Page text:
Barbie, I get why you want to come to our bar. Better music, you won’t be harassed by douche bags, drinks are cheap and strong! But here’s the thing ladies, don’t come in our house and be disrespectful. On this particular night, I noticed all of us were pressed against the bar and the floor was filled with the squeals and screeches of at least 3 brides and their minions, I mean bridesmaids.

Rupaul recently made some waves with his comments about this topic, “People who live in the mainstream and the status quo think that everyone else is there to serve them. They think: ‘Oh, you must be here to make me look good. That’s what gay guys are right? You’re an accessory for my straight life.’”

Let’s start by asking what purpose does the gay bar serve? For our straight counterparts, a bar is a place to hang with your friends, get drunk, maybe get laid. Yeah, it’s all those things for us too! But, it’s also a haven of sorts for us. A place we can safely Kiki with our friends (if you don’t know what that means, you’re not allowed in), a hunting ground of sorts for people with similar “interests” let’s say.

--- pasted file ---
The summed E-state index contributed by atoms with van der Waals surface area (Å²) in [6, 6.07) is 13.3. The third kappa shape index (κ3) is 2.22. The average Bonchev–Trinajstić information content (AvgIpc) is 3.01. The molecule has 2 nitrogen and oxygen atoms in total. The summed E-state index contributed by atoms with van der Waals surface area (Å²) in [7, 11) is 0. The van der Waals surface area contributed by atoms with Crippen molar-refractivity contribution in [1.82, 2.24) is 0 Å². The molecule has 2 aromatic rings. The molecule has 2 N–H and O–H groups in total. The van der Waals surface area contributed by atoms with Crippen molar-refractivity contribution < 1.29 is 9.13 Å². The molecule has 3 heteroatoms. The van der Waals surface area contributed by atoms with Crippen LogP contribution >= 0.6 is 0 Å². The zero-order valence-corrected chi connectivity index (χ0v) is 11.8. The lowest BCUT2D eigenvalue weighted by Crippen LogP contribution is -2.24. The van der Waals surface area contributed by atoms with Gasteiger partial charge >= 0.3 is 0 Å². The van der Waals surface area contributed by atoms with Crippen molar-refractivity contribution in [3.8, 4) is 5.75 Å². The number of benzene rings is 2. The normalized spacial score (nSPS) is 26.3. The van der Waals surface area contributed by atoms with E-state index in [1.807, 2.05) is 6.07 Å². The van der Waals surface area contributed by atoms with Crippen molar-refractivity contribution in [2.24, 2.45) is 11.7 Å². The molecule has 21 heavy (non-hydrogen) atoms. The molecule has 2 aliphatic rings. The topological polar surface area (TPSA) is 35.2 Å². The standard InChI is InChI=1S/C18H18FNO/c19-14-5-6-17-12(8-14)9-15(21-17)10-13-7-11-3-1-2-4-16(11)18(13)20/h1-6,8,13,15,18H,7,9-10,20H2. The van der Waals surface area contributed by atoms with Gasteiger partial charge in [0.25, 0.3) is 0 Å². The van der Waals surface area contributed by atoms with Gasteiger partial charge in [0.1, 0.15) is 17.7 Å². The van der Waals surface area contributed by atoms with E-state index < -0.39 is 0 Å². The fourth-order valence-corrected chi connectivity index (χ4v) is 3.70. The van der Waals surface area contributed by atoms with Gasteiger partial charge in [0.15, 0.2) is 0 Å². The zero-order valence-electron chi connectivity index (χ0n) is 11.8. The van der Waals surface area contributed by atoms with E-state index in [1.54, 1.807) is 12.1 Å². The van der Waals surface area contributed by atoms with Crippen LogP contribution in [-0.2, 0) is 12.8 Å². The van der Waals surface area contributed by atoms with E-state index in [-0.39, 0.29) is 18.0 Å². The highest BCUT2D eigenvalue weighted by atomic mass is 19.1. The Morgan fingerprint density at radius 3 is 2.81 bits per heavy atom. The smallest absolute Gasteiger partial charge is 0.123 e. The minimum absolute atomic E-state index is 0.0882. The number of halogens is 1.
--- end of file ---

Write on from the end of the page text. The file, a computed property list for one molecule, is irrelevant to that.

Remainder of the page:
I love my A’s in the LGBTQIA alphabet soup, but when I see these gangs of bridal celebrations in the bar, I don’t think, “oh, look how supportive they’re being of us!” Instead, it’s weirdly exploitative. It doesn’t feel like a celebration of gay people, or the joy of having gay friends. It feels more like the novelty of gay people. And heaven forbid it’s Drag night! Then we simply become the props from some shitty rom-com.